Herlackenden, carried it in marriage to Sir Edward
Hales, knight and baronet, with much other inheritance, and in his descendants it continued down to
Sir Edward Hales, bart. of St. Stephen's; but it
now belongs to the heirs of Mr. John Bexhill.
CHENE COURT, now usually called Cheyn-court,
is a manor in the western part of this parish, in the
level of Walland Marsh, which though now divided
into separate estates, and in the hands of different
owners, was once, the whole of it, parcel of the antient
possessions of the see of Canterbury, and remained so
till archbishop Cranmer, in the 31st year of king
Henry VIII. exchanged it with the king for other
premises, (fn. 2) and it continued in the crown till king Edward VI. in his 7th year, granted it to Sir Thomas
Cheney, treasurer of his houshold, whose son and heir
Henry, afterwards created Lord Cheney, of Todington, alienated it to Richard Springham, William Bird
and Thomas Aldersey, who joined in the sale of the
manor itself, which from that time acquired the name of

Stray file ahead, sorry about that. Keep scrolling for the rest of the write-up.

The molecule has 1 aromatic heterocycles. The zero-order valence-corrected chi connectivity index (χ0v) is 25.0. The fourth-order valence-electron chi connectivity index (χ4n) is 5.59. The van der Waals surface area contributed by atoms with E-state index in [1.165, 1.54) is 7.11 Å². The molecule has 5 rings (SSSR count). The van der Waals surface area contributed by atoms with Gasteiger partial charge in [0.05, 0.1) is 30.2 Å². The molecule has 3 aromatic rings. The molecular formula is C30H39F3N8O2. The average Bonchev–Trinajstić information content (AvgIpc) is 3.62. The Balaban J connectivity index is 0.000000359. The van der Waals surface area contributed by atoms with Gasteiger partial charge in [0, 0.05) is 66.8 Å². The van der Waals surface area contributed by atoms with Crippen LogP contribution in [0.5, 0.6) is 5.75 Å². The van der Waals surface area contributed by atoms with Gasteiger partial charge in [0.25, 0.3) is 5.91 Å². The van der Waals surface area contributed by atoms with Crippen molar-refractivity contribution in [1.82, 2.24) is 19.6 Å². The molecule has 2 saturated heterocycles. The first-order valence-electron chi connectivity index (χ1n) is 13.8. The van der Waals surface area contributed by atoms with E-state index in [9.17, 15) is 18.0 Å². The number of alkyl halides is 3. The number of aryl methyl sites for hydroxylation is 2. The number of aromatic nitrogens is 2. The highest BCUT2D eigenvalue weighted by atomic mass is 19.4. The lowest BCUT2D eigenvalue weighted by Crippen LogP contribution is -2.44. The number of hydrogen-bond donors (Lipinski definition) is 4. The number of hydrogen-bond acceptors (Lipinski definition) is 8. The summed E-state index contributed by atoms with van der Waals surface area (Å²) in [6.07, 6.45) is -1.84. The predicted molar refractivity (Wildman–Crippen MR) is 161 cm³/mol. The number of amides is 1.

Old Chene-court, to Roberts, of Glassenbury, in
which name it staid some time, and till at length it
was alienated to Russell, whose only daughter and heir
Mary carried it in marriage to John Knowler, esq.
recorder of Canterbury, who died possessed of it in
1763, leaving two daughters his coheirs, of whom
Anne, the eldest, married Henry Penton, esq. of Winchester, and Mary, the youngest, Henry, lord Digby,
and they, in right of their wives, became entitled to
it, which they joined in the sale of in 1793, to Mr.
Thomas Gascoyne, of Bapchild, who alienated it in
1796, to Mr. William Baldock, of Canterbury, who
passed it away the same year to William Deedes, esq.
of Hythe, the present owner of it.
But the DEMESNE LANDS of the manor, since
known by the name of New Cheney-court, were alienated anno 9 Elizabeth, by Springham, Bird and Aldersey, to Richard Knatchbull, esq. of Mersham, who